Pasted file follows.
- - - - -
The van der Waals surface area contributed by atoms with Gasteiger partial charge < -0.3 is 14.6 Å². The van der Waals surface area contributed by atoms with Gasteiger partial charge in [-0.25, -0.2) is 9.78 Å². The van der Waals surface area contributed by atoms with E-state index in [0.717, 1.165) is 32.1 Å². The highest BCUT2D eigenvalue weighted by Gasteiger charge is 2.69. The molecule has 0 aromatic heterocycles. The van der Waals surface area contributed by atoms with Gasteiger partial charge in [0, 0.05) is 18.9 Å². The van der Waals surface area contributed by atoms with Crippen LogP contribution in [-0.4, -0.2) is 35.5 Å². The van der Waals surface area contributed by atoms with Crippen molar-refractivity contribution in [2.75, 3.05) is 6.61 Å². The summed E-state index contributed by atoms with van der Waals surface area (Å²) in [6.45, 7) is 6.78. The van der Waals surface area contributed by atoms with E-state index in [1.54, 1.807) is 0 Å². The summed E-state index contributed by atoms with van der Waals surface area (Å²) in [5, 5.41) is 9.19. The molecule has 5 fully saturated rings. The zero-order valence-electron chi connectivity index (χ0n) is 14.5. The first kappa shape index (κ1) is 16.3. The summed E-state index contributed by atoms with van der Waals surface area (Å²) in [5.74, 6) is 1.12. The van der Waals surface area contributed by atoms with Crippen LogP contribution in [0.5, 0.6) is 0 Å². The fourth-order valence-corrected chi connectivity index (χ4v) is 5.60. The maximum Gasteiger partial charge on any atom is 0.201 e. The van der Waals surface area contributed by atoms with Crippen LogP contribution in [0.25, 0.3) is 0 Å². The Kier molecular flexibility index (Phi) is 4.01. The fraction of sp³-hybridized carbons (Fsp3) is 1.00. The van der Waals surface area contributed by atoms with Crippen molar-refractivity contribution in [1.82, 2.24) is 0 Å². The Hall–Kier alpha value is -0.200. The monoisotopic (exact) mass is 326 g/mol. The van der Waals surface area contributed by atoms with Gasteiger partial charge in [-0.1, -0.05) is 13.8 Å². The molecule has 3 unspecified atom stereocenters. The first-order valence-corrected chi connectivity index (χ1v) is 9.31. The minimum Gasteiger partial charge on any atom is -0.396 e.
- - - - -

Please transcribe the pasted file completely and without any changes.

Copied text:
The van der Waals surface area contributed by atoms with Gasteiger partial charge < -0.3 is 14.6 Å². The van der Waals surface area contributed by atoms with Gasteiger partial charge in [-0.25, -0.2) is 9.78 Å². The van der Waals surface area contributed by atoms with E-state index in [0.717, 1.165) is 32.1 Å². The highest BCUT2D eigenvalue weighted by Gasteiger charge is 2.69. The molecule has 0 aromatic heterocycles. The van der Waals surface area contributed by atoms with Gasteiger partial charge in [0, 0.05) is 18.9 Å². The van der Waals surface area contributed by atoms with Crippen LogP contribution in [-0.4, -0.2) is 35.5 Å². The van der Waals surface area contributed by atoms with Crippen molar-refractivity contribution in [2.75, 3.05) is 6.61 Å². The summed E-state index contributed by atoms with van der Waals surface area (Å²) in [6.45, 7) is 6.78. The van der Waals surface area contributed by atoms with E-state index in [1.54, 1.807) is 0 Å². The summed E-state index contributed by atoms with van der Waals surface area (Å²) in [5, 5.41) is 9.19. The molecule has 5 fully saturated rings. The zero-order valence-electron chi connectivity index (χ0n) is 14.5. The first kappa shape index (κ1) is 16.3. The summed E-state index contributed by atoms with van der Waals surface area (Å²) in [5.74, 6) is 1.12. The van der Waals surface area contributed by atoms with Crippen LogP contribution in [0.5, 0.6) is 0 Å². The fourth-order valence-corrected chi connectivity index (χ4v) is 5.60. The maximum Gasteiger partial charge on any atom is 0.201 e. The van der Waals surface area contributed by atoms with Crippen LogP contribution in [0.25, 0.3) is 0 Å². The Kier molecular flexibility index (Phi) is 4.01. The fraction of sp³-hybridized carbons (Fsp3) is 1.00. The van der Waals surface area contributed by atoms with Crippen molar-refractivity contribution in [1.82, 2.24) is 0 Å². The Hall–Kier alpha value is -0.200. The monoisotopic (exact) mass is 326 g/mol. The van der Waals surface area contributed by atoms with Gasteiger partial charge in [-0.1, -0.05) is 13.8 Å². The molecule has 3 unspecified atom stereocenters. The first-order valence-corrected chi connectivity index (χ1v) is 9.31. The minimum Gasteiger partial charge on any atom is -0.396 e.